Spring Game Breakdown: Offense

CHAPEL HILL, N.C. – North Carolina's offense provided a glimpse of its hectic speed and its corresponding playmaking capabilities during the Blue team's 44-21 victory over the White team on Saturday.

The story of the Spring Game – which can also be said for the entirety of spring practice – was the frenetic pace. In the first half alone the two teams ran 102 plays. The second half, during which the clock never stopped, resulted in fewer plays but the total count still reached 156, roughly three times as many as the previous coaching staff would run.

For a point of reference, UNC averaged 62 offensive plays a game in 2011. Offensive coordinator Blake Anderson has said that the goal is to run 80 to 85 plays per game.

"For me, it was awful slow out there and sluggish in between the plays, so we've still got a ways to go in understanding the tempo," head coach Larry Fedora told reporters following the game. "But it's not hard to see the stress you can put on a defense."

Quarterback Bryn Renner, who completed 23 of his 28 passes for 295 yards and two touchdowns, echoed his coach's sentiments.

"I would agree with him that we were going a little slow," Renner said. "I agree 100 percent."

Even though the pace of play fell short of expectations, it still posed a problem for the offenses, especially early. There were 13 penalties overall, including numerous illegal formation and false start calls – six of those in the first four possessions combined for both teams.

Anderson indicated those types of penalties didn't just pop up on Saturday.

"It's been our Achilles' heel," Anderson said. "We talked about it yesterday and today again reminding them. I think it just has to do with the speed of how we're playing is so different. The terminology is obviously different, but the speed is different.

"They're not having that time to process from the huddle to the line of scrimmage. They're having to do it now and something as simple as the snap count or the cadence is creating a bigger issue than it normally would be. They settled down gradually and got better as we went and we were able to move the ball, but that has been a huge issue, bigger than I expected it to be."

Regardless of the learning curve, there was still plenty of offense on hand to excite the fan base. Renner proved to be the most accurate passer, but backup Marquise Williams (123 yards, TD, on 17-of-32 passing) showcased his foot speed and understanding of the read-option scheme.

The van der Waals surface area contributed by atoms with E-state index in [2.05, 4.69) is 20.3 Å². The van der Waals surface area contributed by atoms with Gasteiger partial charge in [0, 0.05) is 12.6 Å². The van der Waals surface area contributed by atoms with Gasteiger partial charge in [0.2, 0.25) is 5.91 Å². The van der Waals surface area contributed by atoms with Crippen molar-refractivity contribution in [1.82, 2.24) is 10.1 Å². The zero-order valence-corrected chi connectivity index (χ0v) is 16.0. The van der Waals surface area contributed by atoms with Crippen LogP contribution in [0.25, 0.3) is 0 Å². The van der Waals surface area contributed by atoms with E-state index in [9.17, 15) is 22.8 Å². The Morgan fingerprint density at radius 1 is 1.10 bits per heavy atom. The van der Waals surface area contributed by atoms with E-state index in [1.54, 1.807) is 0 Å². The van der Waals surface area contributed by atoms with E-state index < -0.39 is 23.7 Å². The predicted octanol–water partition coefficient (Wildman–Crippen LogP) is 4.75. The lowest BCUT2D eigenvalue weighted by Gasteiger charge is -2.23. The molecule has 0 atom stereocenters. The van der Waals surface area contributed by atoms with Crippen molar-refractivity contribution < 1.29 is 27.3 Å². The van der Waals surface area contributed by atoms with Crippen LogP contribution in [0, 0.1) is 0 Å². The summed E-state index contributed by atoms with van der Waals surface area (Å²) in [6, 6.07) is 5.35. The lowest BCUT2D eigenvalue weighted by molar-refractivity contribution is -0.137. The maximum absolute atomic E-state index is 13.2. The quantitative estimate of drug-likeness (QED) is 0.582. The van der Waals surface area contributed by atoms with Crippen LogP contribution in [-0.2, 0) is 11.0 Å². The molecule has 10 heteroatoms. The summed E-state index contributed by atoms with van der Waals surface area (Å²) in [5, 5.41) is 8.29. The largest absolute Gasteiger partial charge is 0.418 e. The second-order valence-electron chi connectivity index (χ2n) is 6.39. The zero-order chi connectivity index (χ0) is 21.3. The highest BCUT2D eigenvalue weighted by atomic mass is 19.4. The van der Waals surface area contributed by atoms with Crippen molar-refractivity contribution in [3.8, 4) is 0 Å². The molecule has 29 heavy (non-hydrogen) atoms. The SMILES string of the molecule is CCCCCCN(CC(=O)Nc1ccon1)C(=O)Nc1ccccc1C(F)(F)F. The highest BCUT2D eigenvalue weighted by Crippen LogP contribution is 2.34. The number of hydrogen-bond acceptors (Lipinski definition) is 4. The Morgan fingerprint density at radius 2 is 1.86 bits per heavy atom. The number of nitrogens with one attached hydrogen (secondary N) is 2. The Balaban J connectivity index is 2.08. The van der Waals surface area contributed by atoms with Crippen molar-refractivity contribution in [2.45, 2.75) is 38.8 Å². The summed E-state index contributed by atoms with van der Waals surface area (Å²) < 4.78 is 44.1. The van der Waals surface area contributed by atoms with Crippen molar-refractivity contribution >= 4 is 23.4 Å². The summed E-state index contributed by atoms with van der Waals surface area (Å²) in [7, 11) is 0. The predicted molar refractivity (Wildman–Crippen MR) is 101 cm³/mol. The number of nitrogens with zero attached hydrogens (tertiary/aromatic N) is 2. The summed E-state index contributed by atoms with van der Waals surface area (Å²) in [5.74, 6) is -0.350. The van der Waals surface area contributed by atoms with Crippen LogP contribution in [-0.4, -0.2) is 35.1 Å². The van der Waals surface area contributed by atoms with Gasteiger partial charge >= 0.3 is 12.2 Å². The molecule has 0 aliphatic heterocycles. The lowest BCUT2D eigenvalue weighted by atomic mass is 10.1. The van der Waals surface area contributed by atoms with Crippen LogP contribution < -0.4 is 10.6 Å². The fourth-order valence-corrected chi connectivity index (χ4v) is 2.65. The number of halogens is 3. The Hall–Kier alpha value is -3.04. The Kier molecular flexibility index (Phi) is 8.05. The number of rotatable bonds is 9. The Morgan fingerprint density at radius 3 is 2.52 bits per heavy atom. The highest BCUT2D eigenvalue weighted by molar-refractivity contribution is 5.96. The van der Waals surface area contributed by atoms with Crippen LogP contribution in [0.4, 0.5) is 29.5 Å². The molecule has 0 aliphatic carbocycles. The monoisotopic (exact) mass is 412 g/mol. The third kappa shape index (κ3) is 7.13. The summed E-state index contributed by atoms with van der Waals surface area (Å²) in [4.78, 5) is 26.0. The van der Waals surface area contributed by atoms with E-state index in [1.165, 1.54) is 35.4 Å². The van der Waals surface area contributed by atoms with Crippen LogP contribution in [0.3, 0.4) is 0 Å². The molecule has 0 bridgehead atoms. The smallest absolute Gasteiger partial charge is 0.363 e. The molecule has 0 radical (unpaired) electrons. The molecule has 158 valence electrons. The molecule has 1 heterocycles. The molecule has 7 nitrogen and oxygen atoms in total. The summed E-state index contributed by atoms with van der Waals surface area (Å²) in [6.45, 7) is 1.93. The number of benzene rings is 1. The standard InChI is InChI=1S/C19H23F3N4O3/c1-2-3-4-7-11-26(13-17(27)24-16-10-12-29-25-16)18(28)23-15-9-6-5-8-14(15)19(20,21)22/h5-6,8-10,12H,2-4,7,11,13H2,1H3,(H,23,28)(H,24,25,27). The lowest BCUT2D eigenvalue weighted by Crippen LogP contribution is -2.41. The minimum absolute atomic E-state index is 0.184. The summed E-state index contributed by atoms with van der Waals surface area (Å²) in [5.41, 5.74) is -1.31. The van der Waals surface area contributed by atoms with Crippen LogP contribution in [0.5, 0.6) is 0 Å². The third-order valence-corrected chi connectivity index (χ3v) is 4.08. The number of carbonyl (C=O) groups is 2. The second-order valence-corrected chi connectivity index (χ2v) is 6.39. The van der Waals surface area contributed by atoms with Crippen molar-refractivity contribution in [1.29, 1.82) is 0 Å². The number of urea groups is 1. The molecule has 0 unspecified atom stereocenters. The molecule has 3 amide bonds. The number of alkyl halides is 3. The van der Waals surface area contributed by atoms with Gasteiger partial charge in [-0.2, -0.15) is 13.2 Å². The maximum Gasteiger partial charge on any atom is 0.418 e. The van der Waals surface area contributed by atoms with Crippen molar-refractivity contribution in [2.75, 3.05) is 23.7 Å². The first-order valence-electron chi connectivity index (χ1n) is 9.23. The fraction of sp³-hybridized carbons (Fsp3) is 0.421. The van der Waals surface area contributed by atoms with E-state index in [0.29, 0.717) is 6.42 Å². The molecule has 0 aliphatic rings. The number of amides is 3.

Gio Bernard (5 rushes for 36 yards) was electric early, but was blown up on a third down play in the red zone by Devonte Brown. Bernard needed five stitches on the top of his head after his helmet popped off and sat the remainder of the game despite being cleared to return.

Romar Morris switched sides to work with the first team and ended up with a highlight reel that included three touchdowns (1 rushing, two passing) and 75 total yards (40 rushing, 35 passing).

"He stepped in when Gio didn't come back in and made some good plays," Fedora said. "He made some really nice runs, showed some good vision and caught the ball on the seam the one time for a touchdown. It looked like he picked up the blitz pretty good, so he made some progress this spring."

Both offenses ran a variety of unique sets, including double wide receiver stacks and several looks with tight ends lined up behind the tackle in the backfield. Each offense was allowed one trick play, with the Blue team choosing a flea flicker that resulted in a 55-yard pass play to Sean Tapley. The White team's choice – a hook-and-ladder – ended up as an incomplete pass.

While those fireworks would have been seen as wild and crazy under the previous regime, that's not the case with this staff.

"We were, for us, probably vanilla today," Anderson said.

Anderson told reporters that around 70 percent of the offense had been installed this spring, but was quick to point out that summer work and training camp would determine how much more, if any, would be added before the 2012 season. He said his offense could be effective next fall with just the pieces that are currently installed.

Renner estimated that even less of the playbook has been installed, noting that UNC didn't run a complicated system on Saturday so that the offense could focus on the base package.

"We did an adequate job, but we can get a lot better just with the base stuff," Renner said.

As Fedora has stated at every opportunity this spring, this offense has a long ways to go, but if Saturday proved anything, it's that conservative play calling is a thing of the past.


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